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Abstract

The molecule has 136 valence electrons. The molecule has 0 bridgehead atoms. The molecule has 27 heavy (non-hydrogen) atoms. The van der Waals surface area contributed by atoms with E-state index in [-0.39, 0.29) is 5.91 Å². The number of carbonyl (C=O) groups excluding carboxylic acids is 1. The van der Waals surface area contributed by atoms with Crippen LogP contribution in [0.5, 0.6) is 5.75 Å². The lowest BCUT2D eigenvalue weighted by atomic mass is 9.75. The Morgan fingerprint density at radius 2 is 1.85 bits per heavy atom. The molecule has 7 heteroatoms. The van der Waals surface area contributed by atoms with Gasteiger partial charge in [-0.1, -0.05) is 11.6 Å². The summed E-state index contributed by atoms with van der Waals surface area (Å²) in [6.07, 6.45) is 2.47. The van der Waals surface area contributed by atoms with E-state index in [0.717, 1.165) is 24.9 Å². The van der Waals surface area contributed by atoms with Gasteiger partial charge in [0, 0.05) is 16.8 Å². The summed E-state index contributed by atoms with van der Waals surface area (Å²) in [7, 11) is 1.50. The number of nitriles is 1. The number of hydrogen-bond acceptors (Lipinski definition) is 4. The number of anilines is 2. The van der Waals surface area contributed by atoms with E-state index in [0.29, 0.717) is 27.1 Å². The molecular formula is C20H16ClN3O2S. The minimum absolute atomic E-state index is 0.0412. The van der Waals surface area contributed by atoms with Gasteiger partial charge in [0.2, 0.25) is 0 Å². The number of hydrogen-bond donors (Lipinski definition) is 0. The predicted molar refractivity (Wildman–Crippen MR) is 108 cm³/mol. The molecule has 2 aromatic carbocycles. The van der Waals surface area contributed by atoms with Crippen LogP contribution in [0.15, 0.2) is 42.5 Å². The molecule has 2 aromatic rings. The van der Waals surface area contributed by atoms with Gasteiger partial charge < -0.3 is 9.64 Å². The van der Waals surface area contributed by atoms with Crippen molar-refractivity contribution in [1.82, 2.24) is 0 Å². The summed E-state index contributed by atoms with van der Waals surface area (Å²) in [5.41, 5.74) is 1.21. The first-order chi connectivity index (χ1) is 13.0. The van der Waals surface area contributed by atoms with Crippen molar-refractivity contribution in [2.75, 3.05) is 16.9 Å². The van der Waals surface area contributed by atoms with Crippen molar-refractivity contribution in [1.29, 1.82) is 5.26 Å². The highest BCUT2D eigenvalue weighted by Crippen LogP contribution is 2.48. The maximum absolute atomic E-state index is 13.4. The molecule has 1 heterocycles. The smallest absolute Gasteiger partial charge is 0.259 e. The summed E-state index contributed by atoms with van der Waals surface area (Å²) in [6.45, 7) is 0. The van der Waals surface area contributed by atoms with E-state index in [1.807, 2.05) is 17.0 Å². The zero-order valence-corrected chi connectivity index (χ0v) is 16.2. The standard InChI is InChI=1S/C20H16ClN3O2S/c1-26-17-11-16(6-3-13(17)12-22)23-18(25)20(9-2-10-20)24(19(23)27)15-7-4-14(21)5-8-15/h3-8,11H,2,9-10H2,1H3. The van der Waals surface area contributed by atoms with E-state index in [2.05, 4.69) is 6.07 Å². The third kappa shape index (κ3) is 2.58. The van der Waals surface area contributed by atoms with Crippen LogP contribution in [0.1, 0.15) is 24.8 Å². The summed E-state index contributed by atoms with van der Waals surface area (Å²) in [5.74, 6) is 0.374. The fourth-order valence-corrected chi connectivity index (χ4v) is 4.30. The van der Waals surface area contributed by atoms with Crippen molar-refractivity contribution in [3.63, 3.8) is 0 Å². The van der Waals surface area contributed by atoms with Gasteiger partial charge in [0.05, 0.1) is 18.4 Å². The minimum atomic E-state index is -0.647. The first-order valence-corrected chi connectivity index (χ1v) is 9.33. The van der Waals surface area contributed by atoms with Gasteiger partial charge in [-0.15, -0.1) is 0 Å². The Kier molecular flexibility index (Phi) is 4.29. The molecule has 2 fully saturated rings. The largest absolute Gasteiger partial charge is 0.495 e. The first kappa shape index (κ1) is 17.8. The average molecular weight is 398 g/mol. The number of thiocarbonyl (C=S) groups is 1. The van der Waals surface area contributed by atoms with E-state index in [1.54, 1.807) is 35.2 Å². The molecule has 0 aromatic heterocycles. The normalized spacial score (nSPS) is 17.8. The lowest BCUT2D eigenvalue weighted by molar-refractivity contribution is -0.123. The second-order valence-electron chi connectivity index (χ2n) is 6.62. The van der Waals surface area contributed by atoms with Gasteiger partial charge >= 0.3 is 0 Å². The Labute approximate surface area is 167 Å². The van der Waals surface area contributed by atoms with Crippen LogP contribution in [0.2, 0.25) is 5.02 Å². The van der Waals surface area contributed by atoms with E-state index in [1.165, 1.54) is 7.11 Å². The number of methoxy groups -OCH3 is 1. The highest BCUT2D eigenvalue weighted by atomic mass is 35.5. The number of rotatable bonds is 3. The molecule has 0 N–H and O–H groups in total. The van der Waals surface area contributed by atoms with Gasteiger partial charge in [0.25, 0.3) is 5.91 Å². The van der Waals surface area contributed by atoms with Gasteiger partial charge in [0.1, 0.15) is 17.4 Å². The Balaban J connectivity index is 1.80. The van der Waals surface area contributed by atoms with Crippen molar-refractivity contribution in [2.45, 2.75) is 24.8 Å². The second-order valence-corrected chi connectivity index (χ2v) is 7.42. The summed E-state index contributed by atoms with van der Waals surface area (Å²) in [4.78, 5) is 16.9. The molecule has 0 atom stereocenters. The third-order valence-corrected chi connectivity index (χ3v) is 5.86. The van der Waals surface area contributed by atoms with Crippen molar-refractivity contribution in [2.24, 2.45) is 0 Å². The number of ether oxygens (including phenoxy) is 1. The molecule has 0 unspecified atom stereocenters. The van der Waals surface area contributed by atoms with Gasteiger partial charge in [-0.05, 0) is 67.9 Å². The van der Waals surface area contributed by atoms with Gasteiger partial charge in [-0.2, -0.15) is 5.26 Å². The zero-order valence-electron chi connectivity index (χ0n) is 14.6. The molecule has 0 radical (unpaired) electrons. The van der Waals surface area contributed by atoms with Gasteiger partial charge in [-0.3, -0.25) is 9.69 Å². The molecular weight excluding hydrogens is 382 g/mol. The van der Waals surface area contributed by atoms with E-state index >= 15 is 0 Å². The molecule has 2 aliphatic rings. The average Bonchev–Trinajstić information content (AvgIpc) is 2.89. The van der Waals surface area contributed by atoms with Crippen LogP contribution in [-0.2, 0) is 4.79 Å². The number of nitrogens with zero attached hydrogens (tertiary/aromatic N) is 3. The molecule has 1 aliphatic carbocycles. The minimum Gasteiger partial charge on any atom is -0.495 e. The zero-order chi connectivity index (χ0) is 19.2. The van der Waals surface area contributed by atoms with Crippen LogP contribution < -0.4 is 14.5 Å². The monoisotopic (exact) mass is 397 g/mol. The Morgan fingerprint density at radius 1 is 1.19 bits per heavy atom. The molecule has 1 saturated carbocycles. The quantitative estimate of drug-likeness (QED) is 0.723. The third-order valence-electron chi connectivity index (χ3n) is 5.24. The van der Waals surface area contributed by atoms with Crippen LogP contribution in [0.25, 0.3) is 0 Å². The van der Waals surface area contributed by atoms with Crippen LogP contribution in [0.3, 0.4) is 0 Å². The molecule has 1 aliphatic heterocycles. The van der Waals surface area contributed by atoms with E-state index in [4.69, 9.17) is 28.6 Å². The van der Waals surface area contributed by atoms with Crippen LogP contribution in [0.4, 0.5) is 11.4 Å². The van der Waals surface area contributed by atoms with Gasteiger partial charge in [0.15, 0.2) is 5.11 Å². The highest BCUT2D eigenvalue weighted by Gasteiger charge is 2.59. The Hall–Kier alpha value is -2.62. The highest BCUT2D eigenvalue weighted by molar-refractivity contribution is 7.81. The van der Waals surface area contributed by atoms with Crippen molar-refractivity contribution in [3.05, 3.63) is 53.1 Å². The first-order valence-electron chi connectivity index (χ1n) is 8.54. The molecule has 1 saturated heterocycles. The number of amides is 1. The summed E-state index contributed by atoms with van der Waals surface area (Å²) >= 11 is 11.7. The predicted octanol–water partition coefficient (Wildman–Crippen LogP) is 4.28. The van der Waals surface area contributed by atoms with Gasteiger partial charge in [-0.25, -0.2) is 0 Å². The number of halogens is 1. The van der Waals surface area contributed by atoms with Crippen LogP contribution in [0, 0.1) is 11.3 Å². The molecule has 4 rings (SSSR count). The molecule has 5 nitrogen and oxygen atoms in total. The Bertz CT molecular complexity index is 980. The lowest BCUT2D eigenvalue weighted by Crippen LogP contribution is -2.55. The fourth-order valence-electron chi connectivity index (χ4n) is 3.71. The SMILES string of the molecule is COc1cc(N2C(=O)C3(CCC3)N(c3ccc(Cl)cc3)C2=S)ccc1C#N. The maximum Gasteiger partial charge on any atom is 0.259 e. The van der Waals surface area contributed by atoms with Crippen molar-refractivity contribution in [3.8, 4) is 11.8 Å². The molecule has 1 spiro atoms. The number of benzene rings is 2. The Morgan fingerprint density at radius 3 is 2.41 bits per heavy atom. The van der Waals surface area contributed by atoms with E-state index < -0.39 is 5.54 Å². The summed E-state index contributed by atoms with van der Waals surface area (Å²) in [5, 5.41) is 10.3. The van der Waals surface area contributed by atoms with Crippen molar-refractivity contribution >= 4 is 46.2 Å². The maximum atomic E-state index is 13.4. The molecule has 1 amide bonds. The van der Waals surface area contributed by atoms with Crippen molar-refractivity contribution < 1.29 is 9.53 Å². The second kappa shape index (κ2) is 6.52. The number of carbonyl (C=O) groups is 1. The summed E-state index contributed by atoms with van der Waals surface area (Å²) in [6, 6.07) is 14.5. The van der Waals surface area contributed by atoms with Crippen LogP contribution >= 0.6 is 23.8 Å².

Chromosome band 11q23 is frequently involved in acute myeloid leukemia (AML) and acute lymphoblastic leukemia (ALL) de novo, as well as in myelodysplastic syndromes (MDS) and lymphoma. Five percent to 15% of patients treated with chemotherapy for a primary neoplasm develop therapy-related AML (t-AML) that may show rearrangements, usually translocations involving band 11q23 or, less often, 21q22. These leukemias develop after a relatively short latent period and often follow the use of drugs that inhibit the activity of DNA-topoisomerase II (topo II). We previously identified a gene, MLL (myeloid-lymphoid leukemia or mixed-lineage leukemia), at 11q23 that is involved in the de novo leukemias. We have studied 17 patients with t-MDS/t-AML, 12 of whom had cytogenetically detectable 11q23 rearrangements. Ten of the 12 t-AML patients had received topo II inhibitors and 9 of these, all with balanced translocations of 11q23, had MLL rearrangements on Southern blot analysis. None of the patients who had not received topo II inhibitors showed an MLL rearrangement. Of the 5 patients lacking 11q23 rearrangements, some of whom had monoblastic features, none had an MLL rearrangement, although 4 had received topo II inhibitors. Our study indicates that the MLL gene rearrangements are similar both in AML that develops de novo and in t-AML. The association of exposure to topo II- reactive chemotherapy with 11q23 rearrangements involving the MLL gene in t-AML suggests that topo II may play a role in the aberrant recombination events that occur in this region both in AML de novo and in t-AML.